Messy Messy Messes
Our house used to be such an idyllic little setting to raise a baby. Each room had a blanket or a Moses basket where Joaquin would play, sedentary, and toys were pretty limited to those cozy parcels of kid space. But now we have a ten-month old, and with the onset of all this new mobility--crawling!! standing!!--those days of tidy and order are over.
Or at least they feel that way. Never in my life have I felt so pulled to keep things picked up. Just the sheer amount of space the toys take up in one's scope of vision is nearly alarming. "Try not to trip on the toys" is right. Everywhere I go in this house, it seems something is underfoot: a whisk, a maracca, magnetic blocks, a kazoo. (Yes, my baby can play the kazoo.) It's like the toybox had a war in our house.
I know this is a dilemma a lot of mothers must contend with: We see the mess instead of the life. Life is messy. We all know that, to a certain degree, and most of us have some inner gauge of sorts that allows messiness up to a certain point. We each have a different limit of how much messy we can sanely tolerate, too-- I know that my gauge is far more generous than that of a, say, self-proclaimed "neat freak". But we all have a certain point at which our surroundings, and even independent of that, our personal lives, reach a criticl mass of mess.
Truth be told, sometimes it's easier to dump a bad boyfriend than it is to to keep a house free of the cat-hair tumbleweeds that drift over the floor and hold conventions behind the rocking chair. I'd much rather go through some rather unpleasant moments in my personal life than have to sort through years of paperwork that I never seem to get filed. And the scrawled notes, bits of writing and poetry and unfulfilled to-do lists lying about-- we are talking volumes here-- just the thought of it makes me want to pack Baby J up in the stroller and flee the house. "Hey, it's a sunny day, perfect time for a walk!"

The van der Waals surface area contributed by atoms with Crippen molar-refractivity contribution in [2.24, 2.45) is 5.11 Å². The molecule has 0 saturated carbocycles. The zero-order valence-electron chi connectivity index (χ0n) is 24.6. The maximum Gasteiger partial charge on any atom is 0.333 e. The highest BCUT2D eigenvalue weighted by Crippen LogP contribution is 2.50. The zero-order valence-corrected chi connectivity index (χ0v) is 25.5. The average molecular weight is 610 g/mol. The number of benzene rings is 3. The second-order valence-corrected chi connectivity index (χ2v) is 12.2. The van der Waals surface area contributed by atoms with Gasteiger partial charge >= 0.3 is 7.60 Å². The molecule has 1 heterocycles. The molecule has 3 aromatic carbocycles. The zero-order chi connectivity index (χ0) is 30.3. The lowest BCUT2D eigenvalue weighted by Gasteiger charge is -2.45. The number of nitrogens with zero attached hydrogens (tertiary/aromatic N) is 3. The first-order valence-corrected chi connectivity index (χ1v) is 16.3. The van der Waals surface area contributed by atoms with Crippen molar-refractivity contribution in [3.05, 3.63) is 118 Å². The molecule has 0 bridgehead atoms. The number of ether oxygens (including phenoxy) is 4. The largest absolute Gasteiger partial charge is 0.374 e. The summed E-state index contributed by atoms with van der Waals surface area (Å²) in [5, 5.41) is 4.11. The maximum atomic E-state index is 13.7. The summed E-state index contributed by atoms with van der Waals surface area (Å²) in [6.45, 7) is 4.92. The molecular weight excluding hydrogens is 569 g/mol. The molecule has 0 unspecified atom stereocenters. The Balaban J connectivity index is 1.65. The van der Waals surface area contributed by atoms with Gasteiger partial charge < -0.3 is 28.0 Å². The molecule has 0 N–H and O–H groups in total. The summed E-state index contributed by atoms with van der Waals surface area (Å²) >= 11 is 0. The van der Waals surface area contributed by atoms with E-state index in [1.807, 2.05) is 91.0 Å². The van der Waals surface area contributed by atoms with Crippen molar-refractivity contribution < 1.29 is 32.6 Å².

I suppose it might help if I tried to think of our house as user-friendly. All the functionality, right where you can see it. Crock-Pot? Right over there. Cuisinart? Check. Which leads to a question: all of my toys are in view, so why not his?
I have no answers, other than this one thought: I'm simply going to try and let us live in our house. I'm going to try and participate in the life and the mess and not be so concerned about trying to have a house that looks like no one lives there. And if I step on Mr.Potato Head's glasses, well, I guess I'll just have to get him a new pair. Or better, some lasik surgery. That will be performed with a penlight and a sense of humor. Or just let him go blind, and then at least he won't see the mess.
Once again, sorry Mr. Potato Head.